Framing climate change communication to prompt individual and collective action among adolescents from agricultural communities
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Kathryn T. Stevenson, Tasha L. King, Kathryn R. Selm, M. Nils Peterson & Martha C. Monroe
Pages: 1-13 | DOI: 10.1080/13504622.2017.1318114
Climate communication research suggests strategic message framing may help build public consensus on climate change causes, risks and solutions. However, few have investigated how framing applies to adolescents. Similarly, little research has focused on agricultural audiences, who are among the most vulnerable to and least accepting of climate change. Among 950 high school agriculture students in North Carolina, we found agriculture and environment framing of climate change, but not community and health frames, elicited feelings of worry, and these together with community frames elicited hope. Further, students feeling more worry were more supportive of individual and collective action. Those accepting climate change and females had more emotive responses and higher support for all action measures, and acceptance of human causes predicted more worry and support for collective action. We find these results encouraging as agriculture teachers likely employ agriculture and environment frames when following best teaching practices.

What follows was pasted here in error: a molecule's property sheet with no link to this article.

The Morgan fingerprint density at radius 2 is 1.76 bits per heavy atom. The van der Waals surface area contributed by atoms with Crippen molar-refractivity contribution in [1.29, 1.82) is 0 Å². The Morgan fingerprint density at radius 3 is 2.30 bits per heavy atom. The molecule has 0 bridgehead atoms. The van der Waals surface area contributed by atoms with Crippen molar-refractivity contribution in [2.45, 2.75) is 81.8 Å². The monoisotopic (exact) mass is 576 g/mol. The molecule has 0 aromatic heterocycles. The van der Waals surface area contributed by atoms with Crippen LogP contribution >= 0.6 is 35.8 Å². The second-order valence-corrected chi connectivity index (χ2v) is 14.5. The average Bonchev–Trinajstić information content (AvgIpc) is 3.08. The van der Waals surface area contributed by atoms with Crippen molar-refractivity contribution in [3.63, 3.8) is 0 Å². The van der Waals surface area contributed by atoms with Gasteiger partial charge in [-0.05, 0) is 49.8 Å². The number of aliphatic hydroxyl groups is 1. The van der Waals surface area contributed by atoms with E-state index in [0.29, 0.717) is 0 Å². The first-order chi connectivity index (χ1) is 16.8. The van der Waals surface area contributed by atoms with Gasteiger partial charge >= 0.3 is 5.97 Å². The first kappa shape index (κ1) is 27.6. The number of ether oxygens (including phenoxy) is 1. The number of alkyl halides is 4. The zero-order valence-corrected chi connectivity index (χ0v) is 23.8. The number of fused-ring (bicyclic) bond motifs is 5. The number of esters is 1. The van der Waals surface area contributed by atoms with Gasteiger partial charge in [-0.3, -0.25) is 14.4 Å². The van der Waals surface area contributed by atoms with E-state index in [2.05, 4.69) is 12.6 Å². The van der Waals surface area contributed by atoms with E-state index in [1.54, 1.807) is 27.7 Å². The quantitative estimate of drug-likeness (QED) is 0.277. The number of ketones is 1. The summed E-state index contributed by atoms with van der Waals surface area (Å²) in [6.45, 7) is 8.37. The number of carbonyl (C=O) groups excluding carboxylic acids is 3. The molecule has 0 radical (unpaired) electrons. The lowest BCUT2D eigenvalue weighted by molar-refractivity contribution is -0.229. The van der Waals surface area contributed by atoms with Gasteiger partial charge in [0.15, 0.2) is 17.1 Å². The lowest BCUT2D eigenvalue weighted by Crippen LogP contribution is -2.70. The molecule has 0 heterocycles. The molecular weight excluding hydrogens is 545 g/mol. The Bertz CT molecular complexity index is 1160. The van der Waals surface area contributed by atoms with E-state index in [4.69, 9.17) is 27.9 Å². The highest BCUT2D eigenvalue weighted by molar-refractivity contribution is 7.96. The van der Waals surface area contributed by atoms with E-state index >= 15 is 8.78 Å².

Keywords: Climate communication, framing, climate literacy, agriculture, climate change, climate education